A city street example is Studemont from White Oak Bayou to 20th/Cavalcade. The typical street project utilized federal funds which require TxDOT to administer it. It's cost again reach 20% greater than if the city paid for it in-house. The project left enough of a bad taste at the city they moved out of projects structured liked this. Yale Street from I-10 to Loop-610 will be re-built from local CIP funds.

On a county level, the main lanes of the Beltway built by HCTRA cost less than if TxDOT built them because the federal process doesn't occur for it to move forward.

Just a little more to think about.

At 9:01 AM, October 19, 2009, Blogger Tory Gattis said...

That's a good point on the weather I hadn't considered. Rail is definitely better for heavy winters.

At 11:26 AM, October 19, 2009, Blogger Alon Levy said...

Calgary doesn't have very heavy snow. It's semi-arid, with cold, dry winters - the Rockies block moisture. Its roads are surely a lot less snowy in winter than the roads of almost any Northeastern US city.

In fact, you could even argue it the other way. Harsh weather should make people more likely to drive in a climate-controlled car and less likely to walk to surface rail. It's equally true for Texan summers and for Canadian winters.

There's no real national Canadian standard for development. Canada's federal government interacts with provinces, not cities. The similarities between Canadian cities come from the fact that their urban renewal proposals lagged those of US cities by about 10 years, by which time the failure of urban renewal was evident. This lag also meant that unlike in the US, a lot of Canadian development plans were made not in the 1950s but in the 1970s, when public transit was more popular.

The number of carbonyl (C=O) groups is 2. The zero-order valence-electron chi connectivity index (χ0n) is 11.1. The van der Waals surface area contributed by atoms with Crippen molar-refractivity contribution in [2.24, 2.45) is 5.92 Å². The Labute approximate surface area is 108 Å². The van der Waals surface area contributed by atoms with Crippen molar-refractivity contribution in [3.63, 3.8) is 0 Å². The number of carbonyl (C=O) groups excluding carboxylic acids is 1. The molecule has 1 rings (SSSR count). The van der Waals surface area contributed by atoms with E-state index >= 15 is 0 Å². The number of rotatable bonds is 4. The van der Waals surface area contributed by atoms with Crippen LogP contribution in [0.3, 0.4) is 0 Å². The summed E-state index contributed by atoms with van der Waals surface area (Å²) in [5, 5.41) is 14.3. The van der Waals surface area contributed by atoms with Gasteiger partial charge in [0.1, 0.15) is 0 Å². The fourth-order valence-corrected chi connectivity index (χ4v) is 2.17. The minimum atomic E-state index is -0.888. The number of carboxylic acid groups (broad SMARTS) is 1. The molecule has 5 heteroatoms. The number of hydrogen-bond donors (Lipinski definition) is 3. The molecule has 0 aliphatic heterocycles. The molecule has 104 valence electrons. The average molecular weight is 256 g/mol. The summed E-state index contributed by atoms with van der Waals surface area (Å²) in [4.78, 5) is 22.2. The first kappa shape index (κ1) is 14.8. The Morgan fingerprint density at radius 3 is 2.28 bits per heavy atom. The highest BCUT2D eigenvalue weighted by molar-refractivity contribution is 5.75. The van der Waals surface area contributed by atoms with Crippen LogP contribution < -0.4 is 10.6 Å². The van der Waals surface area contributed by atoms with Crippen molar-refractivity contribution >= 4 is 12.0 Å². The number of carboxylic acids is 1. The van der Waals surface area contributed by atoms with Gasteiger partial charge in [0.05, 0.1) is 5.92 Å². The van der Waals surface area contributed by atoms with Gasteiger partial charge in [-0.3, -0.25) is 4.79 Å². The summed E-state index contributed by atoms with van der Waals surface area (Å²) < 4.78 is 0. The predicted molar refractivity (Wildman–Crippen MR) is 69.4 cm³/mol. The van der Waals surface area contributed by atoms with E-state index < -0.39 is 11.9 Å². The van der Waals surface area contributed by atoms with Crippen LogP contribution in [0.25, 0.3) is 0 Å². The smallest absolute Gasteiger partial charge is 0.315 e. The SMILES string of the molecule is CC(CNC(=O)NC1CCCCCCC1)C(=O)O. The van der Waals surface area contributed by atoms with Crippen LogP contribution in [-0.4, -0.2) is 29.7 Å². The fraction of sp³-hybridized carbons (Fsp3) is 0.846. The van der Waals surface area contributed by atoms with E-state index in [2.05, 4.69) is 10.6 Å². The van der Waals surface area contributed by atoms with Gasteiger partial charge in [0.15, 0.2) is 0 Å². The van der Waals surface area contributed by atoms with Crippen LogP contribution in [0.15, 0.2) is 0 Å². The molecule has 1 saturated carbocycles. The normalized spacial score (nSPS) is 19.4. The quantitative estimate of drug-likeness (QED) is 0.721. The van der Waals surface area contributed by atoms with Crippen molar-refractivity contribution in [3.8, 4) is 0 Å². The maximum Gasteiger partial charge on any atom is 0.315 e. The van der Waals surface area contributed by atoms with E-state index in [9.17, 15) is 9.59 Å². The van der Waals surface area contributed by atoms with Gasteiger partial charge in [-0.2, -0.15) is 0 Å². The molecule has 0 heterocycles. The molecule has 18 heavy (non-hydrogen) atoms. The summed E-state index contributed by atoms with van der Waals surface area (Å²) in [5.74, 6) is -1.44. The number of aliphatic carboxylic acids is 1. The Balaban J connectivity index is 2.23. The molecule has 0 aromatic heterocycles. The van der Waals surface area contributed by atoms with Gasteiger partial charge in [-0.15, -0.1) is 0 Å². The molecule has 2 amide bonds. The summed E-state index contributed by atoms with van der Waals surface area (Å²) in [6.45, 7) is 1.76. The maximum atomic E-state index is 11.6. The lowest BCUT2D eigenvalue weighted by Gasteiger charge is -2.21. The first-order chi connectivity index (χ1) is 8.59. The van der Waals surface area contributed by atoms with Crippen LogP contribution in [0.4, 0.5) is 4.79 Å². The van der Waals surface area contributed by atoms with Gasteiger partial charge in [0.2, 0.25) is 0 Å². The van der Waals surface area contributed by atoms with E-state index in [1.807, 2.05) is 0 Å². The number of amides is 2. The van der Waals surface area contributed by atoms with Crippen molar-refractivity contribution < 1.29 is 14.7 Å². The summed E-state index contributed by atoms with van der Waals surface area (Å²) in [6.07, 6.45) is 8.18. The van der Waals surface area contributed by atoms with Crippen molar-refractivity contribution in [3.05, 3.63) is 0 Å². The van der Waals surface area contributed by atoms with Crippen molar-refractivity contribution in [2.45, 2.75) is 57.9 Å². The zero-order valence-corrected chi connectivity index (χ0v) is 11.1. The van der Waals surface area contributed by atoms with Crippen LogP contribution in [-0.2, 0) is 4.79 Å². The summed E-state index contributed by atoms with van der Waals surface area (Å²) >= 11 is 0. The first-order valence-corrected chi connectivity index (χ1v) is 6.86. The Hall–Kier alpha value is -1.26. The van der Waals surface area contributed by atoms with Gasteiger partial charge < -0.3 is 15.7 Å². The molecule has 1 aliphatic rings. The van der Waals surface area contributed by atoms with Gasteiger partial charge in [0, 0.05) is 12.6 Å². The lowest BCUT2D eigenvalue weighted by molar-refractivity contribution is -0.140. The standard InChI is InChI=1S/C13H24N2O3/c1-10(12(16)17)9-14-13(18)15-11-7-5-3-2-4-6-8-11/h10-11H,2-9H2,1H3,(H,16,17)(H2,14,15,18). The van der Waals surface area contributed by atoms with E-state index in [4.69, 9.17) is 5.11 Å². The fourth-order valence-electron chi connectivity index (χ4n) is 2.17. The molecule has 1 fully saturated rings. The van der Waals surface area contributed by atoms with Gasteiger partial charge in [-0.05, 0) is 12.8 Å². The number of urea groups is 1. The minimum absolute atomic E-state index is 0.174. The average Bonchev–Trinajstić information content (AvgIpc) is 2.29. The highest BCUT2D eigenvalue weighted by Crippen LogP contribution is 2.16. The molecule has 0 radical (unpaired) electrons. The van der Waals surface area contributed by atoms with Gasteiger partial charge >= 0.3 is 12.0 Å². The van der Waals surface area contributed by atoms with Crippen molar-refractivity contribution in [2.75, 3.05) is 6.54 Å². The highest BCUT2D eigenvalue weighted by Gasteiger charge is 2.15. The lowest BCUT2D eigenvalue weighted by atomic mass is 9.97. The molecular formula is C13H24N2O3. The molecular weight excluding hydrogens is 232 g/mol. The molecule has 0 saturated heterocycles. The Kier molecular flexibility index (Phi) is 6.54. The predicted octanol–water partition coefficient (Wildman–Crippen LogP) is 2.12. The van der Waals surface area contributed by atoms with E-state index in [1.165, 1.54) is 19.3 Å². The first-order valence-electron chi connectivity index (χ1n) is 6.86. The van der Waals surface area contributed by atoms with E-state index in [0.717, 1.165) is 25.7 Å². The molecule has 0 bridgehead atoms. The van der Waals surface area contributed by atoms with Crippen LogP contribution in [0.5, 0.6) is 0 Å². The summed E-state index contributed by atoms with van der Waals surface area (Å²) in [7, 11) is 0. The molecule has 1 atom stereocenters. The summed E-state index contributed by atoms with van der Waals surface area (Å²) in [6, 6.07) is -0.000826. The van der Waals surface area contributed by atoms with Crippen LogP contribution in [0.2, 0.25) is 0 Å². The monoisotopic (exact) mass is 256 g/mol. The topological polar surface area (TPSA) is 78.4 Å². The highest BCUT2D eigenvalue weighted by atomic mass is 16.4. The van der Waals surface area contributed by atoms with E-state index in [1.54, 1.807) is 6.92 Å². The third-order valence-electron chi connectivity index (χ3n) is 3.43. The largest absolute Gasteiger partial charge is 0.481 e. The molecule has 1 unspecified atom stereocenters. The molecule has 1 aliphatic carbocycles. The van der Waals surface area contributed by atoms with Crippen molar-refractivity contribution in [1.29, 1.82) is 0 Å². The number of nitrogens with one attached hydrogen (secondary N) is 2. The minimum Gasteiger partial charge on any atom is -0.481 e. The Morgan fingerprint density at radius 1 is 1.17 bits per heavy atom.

At 12:00 PM, October 19, 2009, Blogger ian said...

This comment has been removed by the author.

At 8:28 PM, October 19, 2009, Anonymous Keep Houston Houston said...

Actually, the real factor that makes third-world bus systems so awesome is they incentivize quick/on-time driving. For instance, in Bogota, drivers on the TransMilenio BRT are paid per mile, resulting in a very rapid and speedy system.

The flipside is none of these systems has a safety record approaching even a relatively "bad" US transit provider.

At 9:13 PM, October 19, 2009, Blogger Alon Levy said...

KHH: in Curitiba, there was also the issue of government incentives. Jaime Lerner is an architect, who, as the junta-appointed mayor of Curitiba, imposed his own ideas of how a city should look. He came from an anti-car, pro-pedestrian movement, so he pedestrianized streets and built high-capacity transit (often with community support - he was popular enough to win free elections after democracy was restored). It just happens that in Curitiba it was cheaper to build grade-separated busways than grade-separated rail.